The end of Orpheus


Orphée endormant Cerbère by Henri Peinte (1887).

It’s often difficult to imagine a perfectly innocent motive when looking at works such as these. Did the world really need another statue of Orpheus or is the true intention revealed by those carefully sculpted buttocks, with the mythology added as a convenient subterfuge? We’ll never know, of course, and that’s part of the fun. Orpheus, Narcissus, Icarus and the rest gave 19th century sculptors and painters the excuse to portray unclad men and youths in a manner which would have been highly suspect—scandalous, even—had the subjects been shown in a contemporary context. In Oscar Wilde’s definition, art reflects the spectator; in Philip Core’s definition, camp is a lie which tells the truth. Camp art, therefore, can tell a truth about the artist whilst reflecting the concerns of the spectator. As it turns out, this work by Henri Peinte (1845–1912) had its delights, camp or otherwise, concealed by a prudish sheet of cloth when cast in bronze, a common fate of reproductions intended for home display.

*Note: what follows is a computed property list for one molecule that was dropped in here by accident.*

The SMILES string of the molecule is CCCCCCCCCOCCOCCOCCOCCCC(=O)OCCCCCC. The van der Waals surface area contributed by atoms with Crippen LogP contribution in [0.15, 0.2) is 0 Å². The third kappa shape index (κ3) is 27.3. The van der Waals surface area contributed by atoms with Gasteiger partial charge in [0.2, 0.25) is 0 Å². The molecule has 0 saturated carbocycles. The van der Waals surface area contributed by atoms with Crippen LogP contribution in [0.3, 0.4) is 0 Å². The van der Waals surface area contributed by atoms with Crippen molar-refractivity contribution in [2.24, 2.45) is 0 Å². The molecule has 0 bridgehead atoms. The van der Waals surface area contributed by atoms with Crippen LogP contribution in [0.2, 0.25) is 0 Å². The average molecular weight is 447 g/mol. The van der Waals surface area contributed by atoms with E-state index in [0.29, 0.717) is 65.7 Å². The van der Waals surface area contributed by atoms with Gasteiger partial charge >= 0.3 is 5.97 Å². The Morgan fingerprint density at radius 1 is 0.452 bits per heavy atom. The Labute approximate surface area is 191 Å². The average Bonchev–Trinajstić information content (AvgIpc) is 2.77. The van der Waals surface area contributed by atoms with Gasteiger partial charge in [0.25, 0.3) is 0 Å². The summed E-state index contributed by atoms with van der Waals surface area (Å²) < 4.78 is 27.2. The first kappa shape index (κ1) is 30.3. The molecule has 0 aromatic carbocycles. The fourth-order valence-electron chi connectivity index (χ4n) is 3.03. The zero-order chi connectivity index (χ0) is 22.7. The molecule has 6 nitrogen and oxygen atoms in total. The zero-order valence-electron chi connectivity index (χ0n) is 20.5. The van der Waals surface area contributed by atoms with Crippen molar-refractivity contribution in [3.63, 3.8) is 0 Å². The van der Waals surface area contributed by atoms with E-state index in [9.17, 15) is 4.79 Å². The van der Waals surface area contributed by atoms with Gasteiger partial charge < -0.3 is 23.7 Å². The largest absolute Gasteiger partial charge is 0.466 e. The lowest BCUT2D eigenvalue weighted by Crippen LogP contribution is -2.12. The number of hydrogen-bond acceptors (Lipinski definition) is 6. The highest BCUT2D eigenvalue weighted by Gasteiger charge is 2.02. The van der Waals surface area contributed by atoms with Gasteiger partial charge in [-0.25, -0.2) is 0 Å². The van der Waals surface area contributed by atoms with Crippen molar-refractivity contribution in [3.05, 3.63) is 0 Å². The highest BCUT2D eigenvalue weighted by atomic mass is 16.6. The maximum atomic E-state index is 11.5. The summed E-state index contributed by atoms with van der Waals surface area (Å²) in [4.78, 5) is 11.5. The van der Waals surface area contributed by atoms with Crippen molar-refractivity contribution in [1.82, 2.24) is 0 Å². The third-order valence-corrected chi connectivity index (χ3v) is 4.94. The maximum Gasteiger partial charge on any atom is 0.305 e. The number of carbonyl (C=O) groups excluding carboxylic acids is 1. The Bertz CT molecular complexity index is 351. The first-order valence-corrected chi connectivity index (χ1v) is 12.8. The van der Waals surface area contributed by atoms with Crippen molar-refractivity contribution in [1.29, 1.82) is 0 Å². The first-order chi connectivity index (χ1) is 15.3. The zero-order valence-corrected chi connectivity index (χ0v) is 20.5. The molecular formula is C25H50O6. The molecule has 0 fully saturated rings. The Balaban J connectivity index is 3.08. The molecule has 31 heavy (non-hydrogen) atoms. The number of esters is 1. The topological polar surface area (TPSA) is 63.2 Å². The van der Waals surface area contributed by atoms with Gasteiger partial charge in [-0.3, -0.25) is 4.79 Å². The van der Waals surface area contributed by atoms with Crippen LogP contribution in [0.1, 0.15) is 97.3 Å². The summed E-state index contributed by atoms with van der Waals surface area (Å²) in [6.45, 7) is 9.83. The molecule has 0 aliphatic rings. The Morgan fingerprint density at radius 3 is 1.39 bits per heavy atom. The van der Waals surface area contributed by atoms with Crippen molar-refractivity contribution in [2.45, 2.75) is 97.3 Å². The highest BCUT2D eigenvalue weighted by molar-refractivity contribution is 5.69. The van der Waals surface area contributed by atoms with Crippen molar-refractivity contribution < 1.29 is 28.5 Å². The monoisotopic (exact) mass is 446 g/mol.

Orpheus by John Macallan Swan (1896).

The Encyclopaedia Orphica collects many of the numerous representations of Orpheus, including this equally lithe depiction by John Macallan Swan (1847–1910) with a pose reminiscent of Peinte’s sculpture. Swan’s painting of the poet charming the savage beasts combines two of his recurrent themes, wild cats and unclothed males. Was he another Uranian with a camp sensibility or is this mere academic innocence? Whatever the answer it’s easy to see why Jean Cocteau—who once said “I am a lie that tells the truth”—made Orpheus his pagan saint.

Elsewhere on { feuilleton }
The gay artists archive

Previously on { feuilleton }
Antonin Mercié’s David
Reflections of Narcissus
La Villa Santo Sospir by Jean Cocteau

5 thoughts on “The end of Orpheus”

  1. I was sufficiently taken with Orpheus’s carefully-sculpted buttocks to produce a contrast-adjusted black and white version, which I think is a slight improvement on the original ropey sepia version. But what, pray tell, became of the original statue? Was it destroyed in one of the wars, or do those buttocks still greet visitors to some obscure museum in a half-forgotten back street?

  2. Hi Leem. I’ve no idea about the status of the original work but, while many artworks were destroyed in the Second World War, that’s not necessarily the case with all. I’ve noticed when trying to find further information about obscure artists cited in books that the web still lacks detailed information about many. There are still gaps to be filled, in other words, so we don’t know what the future might reveal.

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